Differentiable Augmentation for Data-Efficient GAN Training
Abstract: The performance of generative adversarial networks (GANs) heavily deteriorates given a limited amount of training data. This is mainly because the discriminator is memorizing the exact training set. To combat it, we propose Differentiable Augmentation (DiffAugment), a simple method that improves the data efficiency of GANs by imposing various types of differentiable augmentations on both real and fake samples. Previous attempts to directly augment the training data manipulate the distribution of real images, yielding little benefit; DiffAugment enables us to adopt the differentiable augmentation for the generated samples, effectively stabilizes training, and leads to better convergence. Experiments demonstrate consistent gains of our method over a variety of GAN architectures and loss functions for both unconditional and class-conditional generation. With DiffAugment, we achieve a state-of-the-art FID of 6.80 with an IS of 100.8 on ImageNet 128x128. Furthermore, with only 20% training data, we can match the top performance on CIFAR-10 and CIFAR-100. Finally, our method can generate high-fidelity images using only 100 images without pre-training, while being on par with existing transfer learning algorithms. Code is available at this https URL.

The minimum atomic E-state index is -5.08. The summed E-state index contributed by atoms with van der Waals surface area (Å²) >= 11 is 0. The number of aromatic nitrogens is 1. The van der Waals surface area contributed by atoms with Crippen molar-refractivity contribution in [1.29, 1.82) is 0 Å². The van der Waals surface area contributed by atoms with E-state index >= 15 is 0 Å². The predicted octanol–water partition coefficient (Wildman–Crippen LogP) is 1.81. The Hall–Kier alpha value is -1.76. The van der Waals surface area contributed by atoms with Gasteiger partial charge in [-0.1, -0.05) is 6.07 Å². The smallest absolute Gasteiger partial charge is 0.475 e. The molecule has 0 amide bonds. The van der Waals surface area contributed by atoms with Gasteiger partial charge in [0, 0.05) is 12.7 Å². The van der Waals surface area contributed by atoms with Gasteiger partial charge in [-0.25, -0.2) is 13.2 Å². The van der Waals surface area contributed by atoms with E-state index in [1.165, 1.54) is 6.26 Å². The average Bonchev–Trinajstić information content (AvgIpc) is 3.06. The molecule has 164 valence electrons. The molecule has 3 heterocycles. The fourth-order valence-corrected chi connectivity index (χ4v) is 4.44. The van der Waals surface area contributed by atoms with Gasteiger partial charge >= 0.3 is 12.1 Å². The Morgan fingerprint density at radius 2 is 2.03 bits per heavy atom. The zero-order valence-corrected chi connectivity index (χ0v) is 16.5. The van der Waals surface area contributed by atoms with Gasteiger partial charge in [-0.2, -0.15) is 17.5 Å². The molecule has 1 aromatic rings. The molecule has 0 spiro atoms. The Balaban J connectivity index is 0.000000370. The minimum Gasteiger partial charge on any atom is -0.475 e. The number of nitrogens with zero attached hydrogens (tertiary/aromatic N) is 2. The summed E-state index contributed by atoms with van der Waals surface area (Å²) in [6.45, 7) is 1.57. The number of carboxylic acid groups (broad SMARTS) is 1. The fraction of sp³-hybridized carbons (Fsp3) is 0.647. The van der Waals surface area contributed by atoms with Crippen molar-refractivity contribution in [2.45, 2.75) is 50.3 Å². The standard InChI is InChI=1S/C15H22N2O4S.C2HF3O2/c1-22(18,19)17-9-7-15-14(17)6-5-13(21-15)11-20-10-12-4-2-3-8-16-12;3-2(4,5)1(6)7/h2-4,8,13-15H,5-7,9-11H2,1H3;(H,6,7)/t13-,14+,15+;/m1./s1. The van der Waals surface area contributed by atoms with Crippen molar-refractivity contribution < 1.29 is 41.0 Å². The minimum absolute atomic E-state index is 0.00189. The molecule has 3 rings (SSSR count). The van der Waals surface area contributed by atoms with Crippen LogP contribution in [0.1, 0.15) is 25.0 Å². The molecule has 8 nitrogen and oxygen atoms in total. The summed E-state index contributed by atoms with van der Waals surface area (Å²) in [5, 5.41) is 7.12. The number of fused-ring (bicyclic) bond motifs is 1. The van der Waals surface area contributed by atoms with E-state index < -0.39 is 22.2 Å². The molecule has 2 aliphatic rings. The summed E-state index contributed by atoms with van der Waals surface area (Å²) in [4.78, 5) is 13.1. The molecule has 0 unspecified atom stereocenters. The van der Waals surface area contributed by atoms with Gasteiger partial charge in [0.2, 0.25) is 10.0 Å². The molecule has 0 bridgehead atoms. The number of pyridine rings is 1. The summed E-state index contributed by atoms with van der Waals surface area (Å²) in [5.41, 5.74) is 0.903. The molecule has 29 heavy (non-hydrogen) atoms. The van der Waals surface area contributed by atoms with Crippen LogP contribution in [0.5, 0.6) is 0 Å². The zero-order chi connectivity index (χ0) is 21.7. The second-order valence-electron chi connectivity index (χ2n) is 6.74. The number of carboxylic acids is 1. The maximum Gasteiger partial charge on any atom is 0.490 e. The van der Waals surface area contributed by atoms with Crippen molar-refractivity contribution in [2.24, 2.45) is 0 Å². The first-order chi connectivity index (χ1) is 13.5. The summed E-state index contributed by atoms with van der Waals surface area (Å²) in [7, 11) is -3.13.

Big Self-Supervised Models are Strong Semi-Supervised Learners
Abstract: One paradigm for learning from few labeled examples while making best use of a large amount of unlabeled data is unsupervised pretraining followed by supervised fine-tuning. Although this paradigm uses unlabeled data in a task-agnostic way, in contrast to most previous approaches to semi-supervised learning for computer vision, we show that it is surprisingly effective for semi-supervised learning on ImageNet. A key ingredient of our approach is the use of a big (deep and wide) network during pretraining and fine-tuning. We find that, the fewer the labels, the more this approach (task-agnostic use of unlabeled data) benefits from a bigger network. After fine-tuning, the big network can be further improved and distilled into a much smaller one with little loss in classification accuracy by using the unlabeled examples for a second time, but in a task-specific way. The proposed semi-supervised learning algorithm can be summarized in three steps: unsupervised pretraining of a big ResNet model using SimCLRv2 (a modification of SimCLR), supervised fine-tuning on a few labeled examples, and distillation with unlabeled examples for refining and transferring the task-specific knowledge. This procedure achieves 73.9% ImageNet top-1 accuracy with just 1% of the labels (≤13 labeled images per class) using ResNet-50, a 10x improvement in label efficiency over the previous state-of-the-art. With 10% of labels, ResNet-50 trained with our method achieves 77.5% top-1 accuracy, outperforming standard supervised training with all of the labels.